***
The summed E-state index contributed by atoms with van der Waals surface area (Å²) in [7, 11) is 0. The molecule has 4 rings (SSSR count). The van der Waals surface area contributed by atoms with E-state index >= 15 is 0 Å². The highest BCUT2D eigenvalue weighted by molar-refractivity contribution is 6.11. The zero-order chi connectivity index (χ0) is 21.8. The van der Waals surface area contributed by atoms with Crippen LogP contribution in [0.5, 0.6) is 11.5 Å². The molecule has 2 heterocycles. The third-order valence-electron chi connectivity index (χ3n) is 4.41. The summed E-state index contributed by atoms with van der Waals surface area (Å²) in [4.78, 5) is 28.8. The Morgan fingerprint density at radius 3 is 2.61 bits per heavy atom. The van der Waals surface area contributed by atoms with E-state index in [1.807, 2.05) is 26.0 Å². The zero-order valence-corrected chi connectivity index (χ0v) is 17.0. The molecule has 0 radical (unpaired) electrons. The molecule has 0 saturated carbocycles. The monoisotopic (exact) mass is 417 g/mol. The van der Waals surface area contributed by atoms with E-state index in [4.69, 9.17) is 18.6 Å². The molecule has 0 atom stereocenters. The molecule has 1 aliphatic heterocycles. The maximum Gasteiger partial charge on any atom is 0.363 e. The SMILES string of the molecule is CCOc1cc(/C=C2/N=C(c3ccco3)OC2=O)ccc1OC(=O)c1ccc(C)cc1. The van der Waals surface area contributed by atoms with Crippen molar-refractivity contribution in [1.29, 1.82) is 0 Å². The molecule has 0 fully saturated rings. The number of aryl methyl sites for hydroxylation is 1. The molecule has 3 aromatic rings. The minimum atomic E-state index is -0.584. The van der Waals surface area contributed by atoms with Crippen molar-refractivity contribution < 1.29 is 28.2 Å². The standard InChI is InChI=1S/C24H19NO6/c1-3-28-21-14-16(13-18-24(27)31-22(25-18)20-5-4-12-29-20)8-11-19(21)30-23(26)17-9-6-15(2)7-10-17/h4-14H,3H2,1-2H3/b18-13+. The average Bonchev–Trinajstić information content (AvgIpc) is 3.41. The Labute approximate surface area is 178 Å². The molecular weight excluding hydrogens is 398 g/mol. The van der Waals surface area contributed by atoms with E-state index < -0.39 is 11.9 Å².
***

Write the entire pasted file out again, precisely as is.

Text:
The summed E-state index contributed by atoms with van der Waals surface area (Å²) in [7, 11) is 0. The molecule has 4 rings (SSSR count). The van der Waals surface area contributed by atoms with E-state index >= 15 is 0 Å². The highest BCUT2D eigenvalue weighted by molar-refractivity contribution is 6.11. The zero-order chi connectivity index (χ0) is 21.8. The van der Waals surface area contributed by atoms with Crippen LogP contribution in [0.5, 0.6) is 11.5 Å². The molecule has 2 heterocycles. The third-order valence-electron chi connectivity index (χ3n) is 4.41. The summed E-state index contributed by atoms with van der Waals surface area (Å²) in [4.78, 5) is 28.8. The Morgan fingerprint density at radius 3 is 2.61 bits per heavy atom. The van der Waals surface area contributed by atoms with E-state index in [1.807, 2.05) is 26.0 Å². The zero-order valence-corrected chi connectivity index (χ0v) is 17.0. The molecule has 0 radical (unpaired) electrons. The molecule has 0 saturated carbocycles. The monoisotopic (exact) mass is 417 g/mol. The van der Waals surface area contributed by atoms with E-state index in [4.69, 9.17) is 18.6 Å². The molecule has 0 atom stereocenters. The molecule has 1 aliphatic heterocycles. The maximum Gasteiger partial charge on any atom is 0.363 e. The SMILES string of the molecule is CCOc1cc(/C=C2/N=C(c3ccco3)OC2=O)ccc1OC(=O)c1ccc(C)cc1. The van der Waals surface area contributed by atoms with Crippen molar-refractivity contribution in [1.29, 1.82) is 0 Å². The molecule has 0 fully saturated rings. The number of aryl methyl sites for hydroxylation is 1. The molecule has 3 aromatic rings. The minimum atomic E-state index is -0.584. The van der Waals surface area contributed by atoms with Crippen molar-refractivity contribution < 1.29 is 28.2 Å². The standard InChI is InChI=1S/C24H19NO6/c1-3-28-21-14-16(13-18-24(27)31-22(25-18)20-5-4-12-29-20)8-11-19(21)30-23(26)17-9-6-15(2)7-10-17/h4-14H,3H2,1-2H3/b18-13+. The average Bonchev–Trinajstić information content (AvgIpc) is 3.41. The Labute approximate surface area is 178 Å². The molecular weight excluding hydrogens is 398 g/mol. The van der Waals surface area contributed by atoms with E-state index < -0.39 is 11.9 Å².